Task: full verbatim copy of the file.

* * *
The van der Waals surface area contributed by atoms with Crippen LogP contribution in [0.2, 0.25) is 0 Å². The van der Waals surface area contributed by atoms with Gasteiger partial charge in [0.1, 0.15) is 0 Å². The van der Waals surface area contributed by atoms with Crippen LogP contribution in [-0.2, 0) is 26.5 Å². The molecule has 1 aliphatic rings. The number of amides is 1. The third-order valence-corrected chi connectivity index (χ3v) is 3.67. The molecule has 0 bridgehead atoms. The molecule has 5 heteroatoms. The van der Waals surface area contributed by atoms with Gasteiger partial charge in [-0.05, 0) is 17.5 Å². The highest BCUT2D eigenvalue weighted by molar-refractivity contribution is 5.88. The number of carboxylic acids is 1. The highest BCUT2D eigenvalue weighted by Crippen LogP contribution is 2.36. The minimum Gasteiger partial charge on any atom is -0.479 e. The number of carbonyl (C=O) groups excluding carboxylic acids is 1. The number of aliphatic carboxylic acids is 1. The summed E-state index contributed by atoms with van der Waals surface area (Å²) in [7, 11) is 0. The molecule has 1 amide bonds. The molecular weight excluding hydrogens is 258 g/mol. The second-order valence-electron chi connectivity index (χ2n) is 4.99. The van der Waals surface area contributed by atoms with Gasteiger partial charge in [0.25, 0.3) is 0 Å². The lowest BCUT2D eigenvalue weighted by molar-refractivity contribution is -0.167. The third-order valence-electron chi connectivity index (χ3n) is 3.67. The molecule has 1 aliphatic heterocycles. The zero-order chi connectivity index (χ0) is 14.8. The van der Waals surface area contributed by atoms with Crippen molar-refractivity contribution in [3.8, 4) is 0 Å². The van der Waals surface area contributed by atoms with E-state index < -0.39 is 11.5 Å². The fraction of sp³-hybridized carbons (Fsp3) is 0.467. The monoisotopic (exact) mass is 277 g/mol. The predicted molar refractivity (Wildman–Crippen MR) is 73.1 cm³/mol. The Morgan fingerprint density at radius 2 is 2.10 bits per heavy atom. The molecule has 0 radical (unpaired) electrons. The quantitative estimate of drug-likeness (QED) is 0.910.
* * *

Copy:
The van der Waals surface area contributed by atoms with Crippen LogP contribution in [0.2, 0.25) is 0 Å². The van der Waals surface area contributed by atoms with Gasteiger partial charge in [0.1, 0.15) is 0 Å². The van der Waals surface area contributed by atoms with Crippen LogP contribution in [-0.2, 0) is 26.5 Å². The molecule has 1 aliphatic rings. The number of amides is 1. The third-order valence-corrected chi connectivity index (χ3v) is 3.67. The molecule has 0 bridgehead atoms. The molecule has 5 heteroatoms. The van der Waals surface area contributed by atoms with Gasteiger partial charge in [-0.05, 0) is 17.5 Å². The highest BCUT2D eigenvalue weighted by molar-refractivity contribution is 5.88. The number of carboxylic acids is 1. The highest BCUT2D eigenvalue weighted by Crippen LogP contribution is 2.36. The minimum Gasteiger partial charge on any atom is -0.479 e. The number of carbonyl (C=O) groups excluding carboxylic acids is 1. The number of aliphatic carboxylic acids is 1. The summed E-state index contributed by atoms with van der Waals surface area (Å²) in [7, 11) is 0. The molecule has 1 amide bonds. The molecular weight excluding hydrogens is 258 g/mol. The second-order valence-electron chi connectivity index (χ2n) is 4.99. The van der Waals surface area contributed by atoms with Gasteiger partial charge in [0.25, 0.3) is 0 Å². The lowest BCUT2D eigenvalue weighted by molar-refractivity contribution is -0.167. The third-order valence-electron chi connectivity index (χ3n) is 3.67. The molecule has 1 aliphatic heterocycles. The zero-order chi connectivity index (χ0) is 14.8. The van der Waals surface area contributed by atoms with Crippen molar-refractivity contribution in [3.8, 4) is 0 Å². The van der Waals surface area contributed by atoms with E-state index < -0.39 is 11.5 Å². The fraction of sp³-hybridized carbons (Fsp3) is 0.467. The monoisotopic (exact) mass is 277 g/mol. The predicted molar refractivity (Wildman–Crippen MR) is 73.1 cm³/mol. The Morgan fingerprint density at radius 2 is 2.10 bits per heavy atom. The molecule has 0 radical (unpaired) electrons. The quantitative estimate of drug-likeness (QED) is 0.910.